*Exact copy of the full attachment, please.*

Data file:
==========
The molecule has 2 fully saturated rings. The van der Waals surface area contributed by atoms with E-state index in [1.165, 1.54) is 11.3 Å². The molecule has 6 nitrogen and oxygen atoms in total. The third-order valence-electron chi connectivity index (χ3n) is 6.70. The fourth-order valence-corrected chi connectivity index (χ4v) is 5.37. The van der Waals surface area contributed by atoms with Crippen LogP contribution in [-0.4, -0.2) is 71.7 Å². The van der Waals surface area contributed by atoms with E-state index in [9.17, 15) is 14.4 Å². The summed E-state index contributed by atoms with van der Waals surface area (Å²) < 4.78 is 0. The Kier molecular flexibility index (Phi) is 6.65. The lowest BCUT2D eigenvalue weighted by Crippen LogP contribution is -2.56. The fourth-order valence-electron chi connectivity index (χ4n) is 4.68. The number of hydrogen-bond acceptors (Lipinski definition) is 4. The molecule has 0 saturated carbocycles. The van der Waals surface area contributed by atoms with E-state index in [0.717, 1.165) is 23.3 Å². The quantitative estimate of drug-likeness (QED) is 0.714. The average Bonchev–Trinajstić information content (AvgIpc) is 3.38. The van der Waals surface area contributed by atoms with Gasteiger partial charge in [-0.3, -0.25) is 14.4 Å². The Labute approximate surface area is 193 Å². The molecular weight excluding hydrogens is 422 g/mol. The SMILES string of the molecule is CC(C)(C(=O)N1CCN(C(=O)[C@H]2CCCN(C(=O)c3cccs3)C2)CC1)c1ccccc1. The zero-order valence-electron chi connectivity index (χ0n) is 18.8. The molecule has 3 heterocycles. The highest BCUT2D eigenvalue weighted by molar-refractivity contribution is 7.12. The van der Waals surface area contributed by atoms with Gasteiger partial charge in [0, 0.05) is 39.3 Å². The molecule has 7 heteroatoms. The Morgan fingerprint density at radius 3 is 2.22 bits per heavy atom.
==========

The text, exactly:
The molecule has 2 fully saturated rings. The van der Waals surface area contributed by atoms with E-state index in [1.165, 1.54) is 11.3 Å². The molecule has 6 nitrogen and oxygen atoms in total. The third-order valence-electron chi connectivity index (χ3n) is 6.70. The fourth-order valence-corrected chi connectivity index (χ4v) is 5.37. The van der Waals surface area contributed by atoms with Crippen LogP contribution in [-0.4, -0.2) is 71.7 Å². The van der Waals surface area contributed by atoms with E-state index in [9.17, 15) is 14.4 Å². The summed E-state index contributed by atoms with van der Waals surface area (Å²) < 4.78 is 0. The Kier molecular flexibility index (Phi) is 6.65. The lowest BCUT2D eigenvalue weighted by Crippen LogP contribution is -2.56. The fourth-order valence-electron chi connectivity index (χ4n) is 4.68. The number of hydrogen-bond acceptors (Lipinski definition) is 4. The molecule has 0 saturated carbocycles. The van der Waals surface area contributed by atoms with E-state index in [0.717, 1.165) is 23.3 Å². The quantitative estimate of drug-likeness (QED) is 0.714. The average Bonchev–Trinajstić information content (AvgIpc) is 3.38. The van der Waals surface area contributed by atoms with Gasteiger partial charge in [-0.3, -0.25) is 14.4 Å². The Labute approximate surface area is 193 Å². The molecular weight excluding hydrogens is 422 g/mol. The SMILES string of the molecule is CC(C)(C(=O)N1CCN(C(=O)[C@H]2CCCN(C(=O)c3cccs3)C2)CC1)c1ccccc1. The zero-order valence-electron chi connectivity index (χ0n) is 18.8. The molecule has 3 heterocycles. The highest BCUT2D eigenvalue weighted by molar-refractivity contribution is 7.12. The van der Waals surface area contributed by atoms with Gasteiger partial charge in [0, 0.05) is 39.3 Å². The molecule has 7 heteroatoms. The Morgan fingerprint density at radius 3 is 2.22 bits per heavy atom.